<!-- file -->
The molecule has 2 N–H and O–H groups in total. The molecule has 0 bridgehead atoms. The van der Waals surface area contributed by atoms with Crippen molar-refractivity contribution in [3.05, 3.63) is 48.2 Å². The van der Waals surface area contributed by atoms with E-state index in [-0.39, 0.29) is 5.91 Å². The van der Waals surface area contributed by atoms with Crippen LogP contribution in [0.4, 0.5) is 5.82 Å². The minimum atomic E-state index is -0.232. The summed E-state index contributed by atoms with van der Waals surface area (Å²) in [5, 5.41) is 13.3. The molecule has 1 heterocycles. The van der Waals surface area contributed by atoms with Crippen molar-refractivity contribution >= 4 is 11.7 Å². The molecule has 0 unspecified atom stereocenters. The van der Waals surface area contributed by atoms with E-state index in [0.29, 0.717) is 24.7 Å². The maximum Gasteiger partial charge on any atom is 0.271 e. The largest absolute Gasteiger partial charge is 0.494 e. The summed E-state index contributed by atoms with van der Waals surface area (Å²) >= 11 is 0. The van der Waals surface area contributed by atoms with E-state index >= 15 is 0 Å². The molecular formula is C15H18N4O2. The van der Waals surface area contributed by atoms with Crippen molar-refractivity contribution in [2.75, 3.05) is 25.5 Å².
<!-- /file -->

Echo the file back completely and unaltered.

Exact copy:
The molecule has 2 N–H and O–H groups in total. The molecule has 0 bridgehead atoms. The van der Waals surface area contributed by atoms with Crippen molar-refractivity contribution in [3.05, 3.63) is 48.2 Å². The van der Waals surface area contributed by atoms with E-state index in [-0.39, 0.29) is 5.91 Å². The van der Waals surface area contributed by atoms with Crippen LogP contribution in [0.4, 0.5) is 5.82 Å². The minimum atomic E-state index is -0.232. The summed E-state index contributed by atoms with van der Waals surface area (Å²) in [5, 5.41) is 13.3. The molecule has 1 heterocycles. The van der Waals surface area contributed by atoms with Crippen molar-refractivity contribution >= 4 is 11.7 Å². The molecule has 0 unspecified atom stereocenters. The van der Waals surface area contributed by atoms with E-state index in [0.29, 0.717) is 24.7 Å². The maximum Gasteiger partial charge on any atom is 0.271 e. The largest absolute Gasteiger partial charge is 0.494 e. The summed E-state index contributed by atoms with van der Waals surface area (Å²) >= 11 is 0. The van der Waals surface area contributed by atoms with E-state index >= 15 is 0 Å². The molecular formula is C15H18N4O2. The van der Waals surface area contributed by atoms with Crippen molar-refractivity contribution in [2.75, 3.05) is 25.5 Å².